Back to the BasicsI

I remember my first year teaching, it still comes back and hunts me sometimes. I was teaching a third grade bilingual class. When students came in, I was so nervous about getting them started that I forgot they "might" not speak any English. I kept going on and on and on about procedures, rules and expectations. Everyone was quiet...all 22 of them. I kept thinking to myself they were the most wonderful students I could ever ask for (and they were) how awesome was it that my students are paying such close attention to me!! Until one little girl raised her hand and asked (in Spanish): Could you please repeat everything you just said but in Spanish? 
Source: The Cornerstone

BAM! I felt horrible! These kids weren't fluent in the language and there I was ASSUMING they understood everything I had just said. So of course, I quickly adjusted and repeated every single thing. 

Assuming our kids know a certain skill or have a particular habit because "they should have learned it in the previous year" is one of the WORST MISTAKES we can do as teachers. 

It was very unfortunate to realize that even though many of these kids weren't newcomers they still needed instruction as if they were. 

If you ever find yourself in the same situation I was in just keep in mind that the best you could possibly do for your kiddos if to GO BACK TO THE BASICS!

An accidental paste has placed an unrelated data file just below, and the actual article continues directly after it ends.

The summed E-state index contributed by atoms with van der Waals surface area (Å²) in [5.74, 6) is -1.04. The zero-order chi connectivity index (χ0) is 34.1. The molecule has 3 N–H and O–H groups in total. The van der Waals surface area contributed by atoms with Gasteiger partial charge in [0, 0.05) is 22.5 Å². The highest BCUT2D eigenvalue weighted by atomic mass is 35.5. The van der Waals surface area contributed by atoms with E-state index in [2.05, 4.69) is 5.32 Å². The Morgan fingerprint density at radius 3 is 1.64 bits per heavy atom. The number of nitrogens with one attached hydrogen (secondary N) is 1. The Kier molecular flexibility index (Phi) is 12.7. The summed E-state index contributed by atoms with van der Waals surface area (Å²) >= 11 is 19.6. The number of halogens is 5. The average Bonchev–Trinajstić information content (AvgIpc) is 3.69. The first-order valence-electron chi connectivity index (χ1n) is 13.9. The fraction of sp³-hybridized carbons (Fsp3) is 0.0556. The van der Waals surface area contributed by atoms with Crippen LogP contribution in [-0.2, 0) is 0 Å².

For me that meant teaching the parts of the body, names of animals, farm animals. I even taught some of them how to say: Hello! My name is ________. I vividly remember playing a video and singing  just like a kindergartener teacher: head, shoulders, knees and toes, KNEES AND TOES!  

Was it ideal? NO. Was it something I was supposed to be teaching in third grade? NO. I so wish they would have had all that vocabulary before getting to third grade but they didn't. Someone had to teach it. I was definitely not going to let those kids go on to the next grade without having that basic vocabulary. 

Here's some ideas of basic vocabulary/resources your bilingual students might need: 

If you ever find that your students haven't learned a skill that was meant to be learned in a prior year, TEACH THEM! Please, please, please DO NOT ignore it! 

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